• KBIM Refugees: Offers a mental health-informed exercise facility in Sydney’s inner west for people from refugee and asylum-seeking backgrounds, co-facilitated by exercise physiologists and people from similar backgrounds as the clients, providing a culturally safe environment for physical activity.
• Keep Quitting in Mind: Smoking and vaping cessation support delivered by specially trained nurses in community mental health clinics.
• KBIM Primary Care: Specialist clinics to deliver personalised programs of exercise and dietary support, educating mental health consumers and helping them set lifestyle goals in the primary care setting.

Professor Curtis called for the mental health sector to embrace the goal of making high quality physical health care accessible to all clients. “This is an essential human rights question,” she said. “It is up to all of us to improve our performance in making physical health services available for people who live with severe mental illness, who are some of the most vulnerable in our community, so everyone has an equal chance to live a long and healthy life.”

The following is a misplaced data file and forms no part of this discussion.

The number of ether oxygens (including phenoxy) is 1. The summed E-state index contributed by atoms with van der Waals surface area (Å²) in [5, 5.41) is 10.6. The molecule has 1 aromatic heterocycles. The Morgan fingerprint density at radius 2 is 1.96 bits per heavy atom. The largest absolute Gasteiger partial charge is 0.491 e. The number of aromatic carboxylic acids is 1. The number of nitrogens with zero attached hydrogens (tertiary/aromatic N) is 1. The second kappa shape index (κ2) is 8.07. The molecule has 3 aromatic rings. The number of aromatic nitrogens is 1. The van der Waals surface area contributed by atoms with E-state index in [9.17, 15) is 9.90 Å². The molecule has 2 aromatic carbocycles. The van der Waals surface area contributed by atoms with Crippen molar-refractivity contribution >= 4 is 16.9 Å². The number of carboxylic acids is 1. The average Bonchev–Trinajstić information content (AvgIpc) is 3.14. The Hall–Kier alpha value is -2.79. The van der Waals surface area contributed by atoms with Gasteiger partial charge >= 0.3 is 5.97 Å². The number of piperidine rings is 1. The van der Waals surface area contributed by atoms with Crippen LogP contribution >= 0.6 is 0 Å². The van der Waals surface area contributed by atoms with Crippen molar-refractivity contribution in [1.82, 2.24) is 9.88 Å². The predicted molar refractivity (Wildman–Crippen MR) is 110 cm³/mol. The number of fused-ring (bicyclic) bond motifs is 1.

About the physical health of people who experience mental illness

In Australia, four out of every five people living with mental illness have a co-existing physical illness. Compared to the general population, people living with mental illness are:
• Two times more likely to have cardiovascular disease
• Two times more likely to have respiratory disease
• Two times more likely to have metabolic syndrome
• Two times more likely to have diabetes
• Two times more likely to have osteoporosis
• 65% more likely to smoke